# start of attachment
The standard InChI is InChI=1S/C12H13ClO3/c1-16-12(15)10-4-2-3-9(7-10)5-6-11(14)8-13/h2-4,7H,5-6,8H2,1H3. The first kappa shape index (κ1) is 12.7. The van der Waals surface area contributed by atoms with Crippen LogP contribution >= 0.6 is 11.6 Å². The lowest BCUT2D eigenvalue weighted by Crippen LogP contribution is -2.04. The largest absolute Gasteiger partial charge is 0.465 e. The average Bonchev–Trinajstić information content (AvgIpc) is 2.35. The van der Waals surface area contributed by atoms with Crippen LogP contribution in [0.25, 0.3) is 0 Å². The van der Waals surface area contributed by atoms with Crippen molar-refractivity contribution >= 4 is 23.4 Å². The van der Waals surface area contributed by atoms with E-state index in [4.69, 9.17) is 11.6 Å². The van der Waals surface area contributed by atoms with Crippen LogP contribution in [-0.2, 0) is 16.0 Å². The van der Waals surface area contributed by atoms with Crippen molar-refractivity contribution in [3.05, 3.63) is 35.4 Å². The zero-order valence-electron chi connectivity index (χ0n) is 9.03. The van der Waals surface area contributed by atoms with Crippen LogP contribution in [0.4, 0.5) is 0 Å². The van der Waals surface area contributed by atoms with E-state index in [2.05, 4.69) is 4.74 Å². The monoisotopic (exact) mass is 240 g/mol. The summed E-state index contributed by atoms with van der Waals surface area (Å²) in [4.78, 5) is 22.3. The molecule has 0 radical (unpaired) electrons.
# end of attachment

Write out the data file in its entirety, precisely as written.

The standard InChI is InChI=1S/C12H13ClO3/c1-16-12(15)10-4-2-3-9(7-10)5-6-11(14)8-13/h2-4,7H,5-6,8H2,1H3. The first kappa shape index (κ1) is 12.7. The van der Waals surface area contributed by atoms with Crippen LogP contribution >= 0.6 is 11.6 Å². The lowest BCUT2D eigenvalue weighted by Crippen LogP contribution is -2.04. The largest absolute Gasteiger partial charge is 0.465 e. The average Bonchev–Trinajstić information content (AvgIpc) is 2.35. The van der Waals surface area contributed by atoms with Crippen LogP contribution in [0.25, 0.3) is 0 Å². The van der Waals surface area contributed by atoms with Crippen molar-refractivity contribution >= 4 is 23.4 Å². The van der Waals surface area contributed by atoms with E-state index in [4.69, 9.17) is 11.6 Å². The van der Waals surface area contributed by atoms with Crippen LogP contribution in [-0.2, 0) is 16.0 Å². The van der Waals surface area contributed by atoms with Crippen molar-refractivity contribution in [3.05, 3.63) is 35.4 Å². The zero-order valence-electron chi connectivity index (χ0n) is 9.03. The van der Waals surface area contributed by atoms with Crippen LogP contribution in [0.4, 0.5) is 0 Å². The van der Waals surface area contributed by atoms with E-state index in [2.05, 4.69) is 4.74 Å². The monoisotopic (exact) mass is 240 g/mol. The summed E-state index contributed by atoms with van der Waals surface area (Å²) in [4.78, 5) is 22.3. The molecule has 0 radical (unpaired) electrons.